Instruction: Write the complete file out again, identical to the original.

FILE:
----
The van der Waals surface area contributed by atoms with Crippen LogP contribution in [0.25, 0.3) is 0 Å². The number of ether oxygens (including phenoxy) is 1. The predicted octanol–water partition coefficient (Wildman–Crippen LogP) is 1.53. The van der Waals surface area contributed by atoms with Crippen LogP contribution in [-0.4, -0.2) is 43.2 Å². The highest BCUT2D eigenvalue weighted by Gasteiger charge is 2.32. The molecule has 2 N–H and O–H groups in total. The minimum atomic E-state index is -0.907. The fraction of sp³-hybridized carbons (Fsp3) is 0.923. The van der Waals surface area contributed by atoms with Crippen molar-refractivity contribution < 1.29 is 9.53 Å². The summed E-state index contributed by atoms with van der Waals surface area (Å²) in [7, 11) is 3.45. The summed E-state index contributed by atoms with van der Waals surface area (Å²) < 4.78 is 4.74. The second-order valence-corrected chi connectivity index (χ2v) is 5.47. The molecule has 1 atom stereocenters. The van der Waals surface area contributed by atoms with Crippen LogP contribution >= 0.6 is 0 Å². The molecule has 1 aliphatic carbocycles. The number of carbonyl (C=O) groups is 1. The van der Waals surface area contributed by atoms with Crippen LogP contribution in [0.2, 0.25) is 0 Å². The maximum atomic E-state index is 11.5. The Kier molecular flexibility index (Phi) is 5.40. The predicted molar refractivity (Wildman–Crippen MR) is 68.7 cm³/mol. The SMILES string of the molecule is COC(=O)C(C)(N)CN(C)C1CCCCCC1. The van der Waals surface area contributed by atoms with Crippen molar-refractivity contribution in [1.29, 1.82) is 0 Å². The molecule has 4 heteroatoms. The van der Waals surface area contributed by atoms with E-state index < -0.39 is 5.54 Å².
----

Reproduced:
The van der Waals surface area contributed by atoms with Crippen LogP contribution in [0.25, 0.3) is 0 Å². The number of ether oxygens (including phenoxy) is 1. The predicted octanol–water partition coefficient (Wildman–Crippen LogP) is 1.53. The van der Waals surface area contributed by atoms with Crippen LogP contribution in [-0.4, -0.2) is 43.2 Å². The highest BCUT2D eigenvalue weighted by Gasteiger charge is 2.32. The molecule has 2 N–H and O–H groups in total. The minimum atomic E-state index is -0.907. The fraction of sp³-hybridized carbons (Fsp3) is 0.923. The van der Waals surface area contributed by atoms with Crippen molar-refractivity contribution < 1.29 is 9.53 Å². The summed E-state index contributed by atoms with van der Waals surface area (Å²) in [7, 11) is 3.45. The summed E-state index contributed by atoms with van der Waals surface area (Å²) < 4.78 is 4.74. The second-order valence-corrected chi connectivity index (χ2v) is 5.47. The molecule has 1 atom stereocenters. The van der Waals surface area contributed by atoms with Crippen LogP contribution >= 0.6 is 0 Å². The molecule has 1 aliphatic carbocycles. The number of carbonyl (C=O) groups is 1. The van der Waals surface area contributed by atoms with Crippen LogP contribution in [0.2, 0.25) is 0 Å². The maximum atomic E-state index is 11.5. The Kier molecular flexibility index (Phi) is 5.40. The predicted molar refractivity (Wildman–Crippen MR) is 68.7 cm³/mol. The SMILES string of the molecule is COC(=O)C(C)(N)CN(C)C1CCCCCC1. The van der Waals surface area contributed by atoms with Crippen molar-refractivity contribution in [1.29, 1.82) is 0 Å². The molecule has 4 heteroatoms. The van der Waals surface area contributed by atoms with E-state index < -0.39 is 5.54 Å².